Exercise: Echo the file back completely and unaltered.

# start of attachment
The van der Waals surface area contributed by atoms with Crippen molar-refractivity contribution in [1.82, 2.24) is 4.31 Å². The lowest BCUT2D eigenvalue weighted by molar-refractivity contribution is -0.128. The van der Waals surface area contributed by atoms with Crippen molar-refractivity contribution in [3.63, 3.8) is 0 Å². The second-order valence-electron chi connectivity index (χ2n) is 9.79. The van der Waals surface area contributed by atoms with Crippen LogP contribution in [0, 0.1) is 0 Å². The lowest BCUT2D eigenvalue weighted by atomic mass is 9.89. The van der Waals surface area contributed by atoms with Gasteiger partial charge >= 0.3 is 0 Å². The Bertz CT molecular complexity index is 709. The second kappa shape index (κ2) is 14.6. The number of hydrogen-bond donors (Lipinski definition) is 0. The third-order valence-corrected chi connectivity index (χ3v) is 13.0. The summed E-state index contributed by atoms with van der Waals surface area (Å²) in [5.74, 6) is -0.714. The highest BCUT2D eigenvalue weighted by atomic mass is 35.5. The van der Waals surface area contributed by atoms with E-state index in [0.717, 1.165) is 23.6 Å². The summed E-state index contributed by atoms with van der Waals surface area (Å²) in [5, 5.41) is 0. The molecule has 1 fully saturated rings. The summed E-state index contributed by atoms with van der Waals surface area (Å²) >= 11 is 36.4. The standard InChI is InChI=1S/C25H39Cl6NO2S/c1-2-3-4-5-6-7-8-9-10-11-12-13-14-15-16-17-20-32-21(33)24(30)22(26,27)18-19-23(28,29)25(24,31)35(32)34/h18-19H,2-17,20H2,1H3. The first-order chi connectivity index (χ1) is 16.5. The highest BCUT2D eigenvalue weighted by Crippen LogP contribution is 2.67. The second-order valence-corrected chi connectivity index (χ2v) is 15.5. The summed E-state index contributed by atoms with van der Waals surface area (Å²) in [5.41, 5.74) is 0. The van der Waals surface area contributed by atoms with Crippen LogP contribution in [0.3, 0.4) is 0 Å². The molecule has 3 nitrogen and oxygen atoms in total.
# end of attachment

The van der Waals surface area contributed by atoms with Crippen molar-refractivity contribution in [1.82, 2.24) is 4.31 Å². The lowest BCUT2D eigenvalue weighted by molar-refractivity contribution is -0.128. The van der Waals surface area contributed by atoms with Crippen molar-refractivity contribution in [3.63, 3.8) is 0 Å². The second-order valence-electron chi connectivity index (χ2n) is 9.79. The van der Waals surface area contributed by atoms with Crippen LogP contribution in [0, 0.1) is 0 Å². The lowest BCUT2D eigenvalue weighted by atomic mass is 9.89. The van der Waals surface area contributed by atoms with Gasteiger partial charge >= 0.3 is 0 Å². The Bertz CT molecular complexity index is 709. The second kappa shape index (κ2) is 14.6. The number of hydrogen-bond donors (Lipinski definition) is 0. The third-order valence-corrected chi connectivity index (χ3v) is 13.0. The summed E-state index contributed by atoms with van der Waals surface area (Å²) in [5.74, 6) is -0.714. The highest BCUT2D eigenvalue weighted by atomic mass is 35.5. The van der Waals surface area contributed by atoms with E-state index in [0.717, 1.165) is 23.6 Å². The summed E-state index contributed by atoms with van der Waals surface area (Å²) in [5, 5.41) is 0. The molecule has 1 fully saturated rings. The summed E-state index contributed by atoms with van der Waals surface area (Å²) >= 11 is 36.4. The standard InChI is InChI=1S/C25H39Cl6NO2S/c1-2-3-4-5-6-7-8-9-10-11-12-13-14-15-16-17-20-32-21(33)24(30)22(26,27)18-19-23(28,29)25(24,31)35(32)34/h18-19H,2-17,20H2,1H3. The first-order chi connectivity index (χ1) is 16.5. The highest BCUT2D eigenvalue weighted by Crippen LogP contribution is 2.67. The second-order valence-corrected chi connectivity index (χ2v) is 15.5. The summed E-state index contributed by atoms with van der Waals surface area (Å²) in [5.41, 5.74) is 0. The van der Waals surface area contributed by atoms with Crippen LogP contribution in [0.3, 0.4) is 0 Å². The molecule has 3 nitrogen and oxygen atoms in total.